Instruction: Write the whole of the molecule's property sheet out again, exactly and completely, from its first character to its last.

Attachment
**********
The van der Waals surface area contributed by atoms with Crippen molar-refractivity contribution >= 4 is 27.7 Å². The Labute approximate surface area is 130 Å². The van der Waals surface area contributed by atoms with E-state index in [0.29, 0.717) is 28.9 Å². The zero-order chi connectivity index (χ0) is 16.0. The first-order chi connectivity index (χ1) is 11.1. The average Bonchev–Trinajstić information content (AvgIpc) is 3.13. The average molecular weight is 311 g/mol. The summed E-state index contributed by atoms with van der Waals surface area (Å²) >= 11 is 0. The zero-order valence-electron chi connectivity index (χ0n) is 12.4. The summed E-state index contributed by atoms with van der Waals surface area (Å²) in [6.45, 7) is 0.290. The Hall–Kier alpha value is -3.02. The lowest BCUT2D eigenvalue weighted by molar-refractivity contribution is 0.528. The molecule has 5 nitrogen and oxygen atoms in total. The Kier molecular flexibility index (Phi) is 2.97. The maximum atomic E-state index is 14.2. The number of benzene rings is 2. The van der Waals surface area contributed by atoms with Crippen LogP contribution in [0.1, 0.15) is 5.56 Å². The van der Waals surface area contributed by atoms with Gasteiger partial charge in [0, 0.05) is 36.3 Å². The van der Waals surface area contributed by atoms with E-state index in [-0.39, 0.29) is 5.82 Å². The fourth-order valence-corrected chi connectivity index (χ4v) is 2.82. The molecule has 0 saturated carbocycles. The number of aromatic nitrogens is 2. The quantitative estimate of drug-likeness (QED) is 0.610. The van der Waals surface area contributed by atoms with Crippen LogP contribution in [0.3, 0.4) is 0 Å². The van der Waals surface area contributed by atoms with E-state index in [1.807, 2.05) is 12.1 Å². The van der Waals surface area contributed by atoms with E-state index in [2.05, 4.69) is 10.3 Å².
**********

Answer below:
The van der Waals surface area contributed by atoms with Crippen molar-refractivity contribution >= 4 is 27.7 Å². The Labute approximate surface area is 130 Å². The van der Waals surface area contributed by atoms with E-state index in [0.29, 0.717) is 28.9 Å². The zero-order chi connectivity index (χ0) is 16.0. The first-order chi connectivity index (χ1) is 11.1. The average Bonchev–Trinajstić information content (AvgIpc) is 3.13. The average molecular weight is 311 g/mol. The summed E-state index contributed by atoms with van der Waals surface area (Å²) >= 11 is 0. The zero-order valence-electron chi connectivity index (χ0n) is 12.4. The summed E-state index contributed by atoms with van der Waals surface area (Å²) in [6.45, 7) is 0.290. The Hall–Kier alpha value is -3.02. The lowest BCUT2D eigenvalue weighted by molar-refractivity contribution is 0.528. The molecule has 5 nitrogen and oxygen atoms in total. The Kier molecular flexibility index (Phi) is 2.97. The maximum atomic E-state index is 14.2. The number of benzene rings is 2. The van der Waals surface area contributed by atoms with Crippen LogP contribution in [0.1, 0.15) is 5.56 Å². The van der Waals surface area contributed by atoms with Gasteiger partial charge in [0, 0.05) is 36.3 Å². The van der Waals surface area contributed by atoms with E-state index in [-0.39, 0.29) is 5.82 Å². The fourth-order valence-corrected chi connectivity index (χ4v) is 2.82. The molecule has 0 saturated carbocycles. The number of aromatic nitrogens is 2. The quantitative estimate of drug-likeness (QED) is 0.610. The van der Waals surface area contributed by atoms with Crippen LogP contribution in [0.3, 0.4) is 0 Å². The van der Waals surface area contributed by atoms with E-state index in [1.807, 2.05) is 12.1 Å². The van der Waals surface area contributed by atoms with E-state index in [2.05, 4.69) is 10.3 Å².